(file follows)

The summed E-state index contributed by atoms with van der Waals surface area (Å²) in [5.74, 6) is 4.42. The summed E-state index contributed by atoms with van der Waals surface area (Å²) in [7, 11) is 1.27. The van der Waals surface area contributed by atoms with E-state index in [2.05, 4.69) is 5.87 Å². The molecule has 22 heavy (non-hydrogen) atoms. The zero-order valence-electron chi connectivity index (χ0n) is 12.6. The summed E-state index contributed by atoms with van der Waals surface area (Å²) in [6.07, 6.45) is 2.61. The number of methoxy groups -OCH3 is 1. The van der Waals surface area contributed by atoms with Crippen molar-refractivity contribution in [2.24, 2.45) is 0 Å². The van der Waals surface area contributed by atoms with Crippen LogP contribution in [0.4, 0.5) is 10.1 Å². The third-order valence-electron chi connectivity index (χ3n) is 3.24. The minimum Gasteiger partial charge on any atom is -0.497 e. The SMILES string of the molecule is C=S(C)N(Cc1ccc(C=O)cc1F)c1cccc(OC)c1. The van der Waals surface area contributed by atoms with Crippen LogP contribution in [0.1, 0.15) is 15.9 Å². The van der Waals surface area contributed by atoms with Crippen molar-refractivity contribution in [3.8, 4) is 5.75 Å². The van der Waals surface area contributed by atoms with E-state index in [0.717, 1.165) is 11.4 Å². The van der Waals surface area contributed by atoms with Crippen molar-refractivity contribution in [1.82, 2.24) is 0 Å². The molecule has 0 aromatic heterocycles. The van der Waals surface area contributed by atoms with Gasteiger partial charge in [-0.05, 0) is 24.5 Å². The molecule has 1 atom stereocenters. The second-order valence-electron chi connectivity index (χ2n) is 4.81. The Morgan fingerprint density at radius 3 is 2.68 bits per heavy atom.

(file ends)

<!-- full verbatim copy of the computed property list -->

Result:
The summed E-state index contributed by atoms with van der Waals surface area (Å²) in [5.74, 6) is 4.42. The summed E-state index contributed by atoms with van der Waals surface area (Å²) in [7, 11) is 1.27. The van der Waals surface area contributed by atoms with E-state index in [2.05, 4.69) is 5.87 Å². The molecule has 22 heavy (non-hydrogen) atoms. The zero-order valence-electron chi connectivity index (χ0n) is 12.6. The summed E-state index contributed by atoms with van der Waals surface area (Å²) in [6.07, 6.45) is 2.61. The number of methoxy groups -OCH3 is 1. The van der Waals surface area contributed by atoms with Crippen molar-refractivity contribution in [2.24, 2.45) is 0 Å². The van der Waals surface area contributed by atoms with Crippen LogP contribution in [0.4, 0.5) is 10.1 Å². The third-order valence-electron chi connectivity index (χ3n) is 3.24. The minimum Gasteiger partial charge on any atom is -0.497 e. The SMILES string of the molecule is C=S(C)N(Cc1ccc(C=O)cc1F)c1cccc(OC)c1. The van der Waals surface area contributed by atoms with Crippen LogP contribution in [0.1, 0.15) is 15.9 Å². The van der Waals surface area contributed by atoms with Crippen molar-refractivity contribution in [3.8, 4) is 5.75 Å². The van der Waals surface area contributed by atoms with E-state index in [0.717, 1.165) is 11.4 Å². The van der Waals surface area contributed by atoms with Crippen molar-refractivity contribution in [1.82, 2.24) is 0 Å². The molecule has 0 aromatic heterocycles. The van der Waals surface area contributed by atoms with Gasteiger partial charge in [-0.05, 0) is 24.5 Å². The molecule has 1 atom stereocenters. The second-order valence-electron chi connectivity index (χ2n) is 4.81. The Morgan fingerprint density at radius 3 is 2.68 bits per heavy atom.